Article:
Series: Father's Day
Directives To Be A Great Dad
June 21, 2020 | Randy Smith
Directives To Be A Great Dad
Sunday, June 21, 2020 • Father's Day
Pastor Randy Smith
“Behold, children are a gift of the Lord, the fruit of the womb is a reward. Like arrows in the hand of a warrior, so are the children of one’s youth. How blessed is the man whose quiver is full of them; they will not be ashamed when they speak with their enemies in the gate” (Psm. 127:3-5).
A few months ago, we noticed a bird build a nest in a pine tree near our back door. Within a couple weeks she was feeding her baby chicks. A couple weeks after that I looked, and the nest was completely empty. The parent’s work was done, and the youngsters were now to fend for themselves.
Today is Father’s Day and for all parents we know raising human children is not that easy. God has structured it so parents will in many ways ultimately shape the future character of their children. For bird parents, it’s short and instinctive. For human parents, it’s long and instructive.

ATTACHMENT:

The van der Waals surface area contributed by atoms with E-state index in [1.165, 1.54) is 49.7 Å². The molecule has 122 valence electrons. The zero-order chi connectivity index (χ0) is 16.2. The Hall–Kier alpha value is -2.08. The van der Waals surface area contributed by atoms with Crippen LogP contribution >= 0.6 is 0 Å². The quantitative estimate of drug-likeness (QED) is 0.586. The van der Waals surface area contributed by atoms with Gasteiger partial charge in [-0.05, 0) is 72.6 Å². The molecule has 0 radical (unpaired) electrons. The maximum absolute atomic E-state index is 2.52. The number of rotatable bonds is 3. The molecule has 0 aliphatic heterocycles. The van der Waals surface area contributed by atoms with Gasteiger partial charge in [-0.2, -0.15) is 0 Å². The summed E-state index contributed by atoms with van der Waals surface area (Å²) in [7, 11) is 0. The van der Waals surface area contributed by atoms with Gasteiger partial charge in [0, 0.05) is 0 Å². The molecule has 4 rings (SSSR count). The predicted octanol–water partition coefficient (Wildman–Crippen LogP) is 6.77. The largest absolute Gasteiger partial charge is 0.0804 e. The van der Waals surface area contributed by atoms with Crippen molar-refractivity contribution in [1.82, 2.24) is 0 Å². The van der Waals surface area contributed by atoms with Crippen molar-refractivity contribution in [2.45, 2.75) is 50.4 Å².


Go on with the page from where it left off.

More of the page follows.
If you follow me on YouTube, you noticed I recently uploaded a video sharing my best advice for dads to raise great daughters. Early in the week I thought it might be a good idea to expand that material and share some biblical advice for dads to raise great children.
1. Affirm Their Worth
Number one (of four points), “Affirm their Worth.”
The question here is, do your children believe they have value? People will directly and indirectly tell them they are useless. Science teachers will tell them they evolved. Their own hearts will cast dark shadows. Failure will surround their lives. And society at large will ignore them.
Children should and by nature do find their identity in their parent’s assessment of them. When their parents fail to provide that, they will search for it from the world, oftentimes through compromising and destructive activities. So how do we as parents affirm our child’s worth?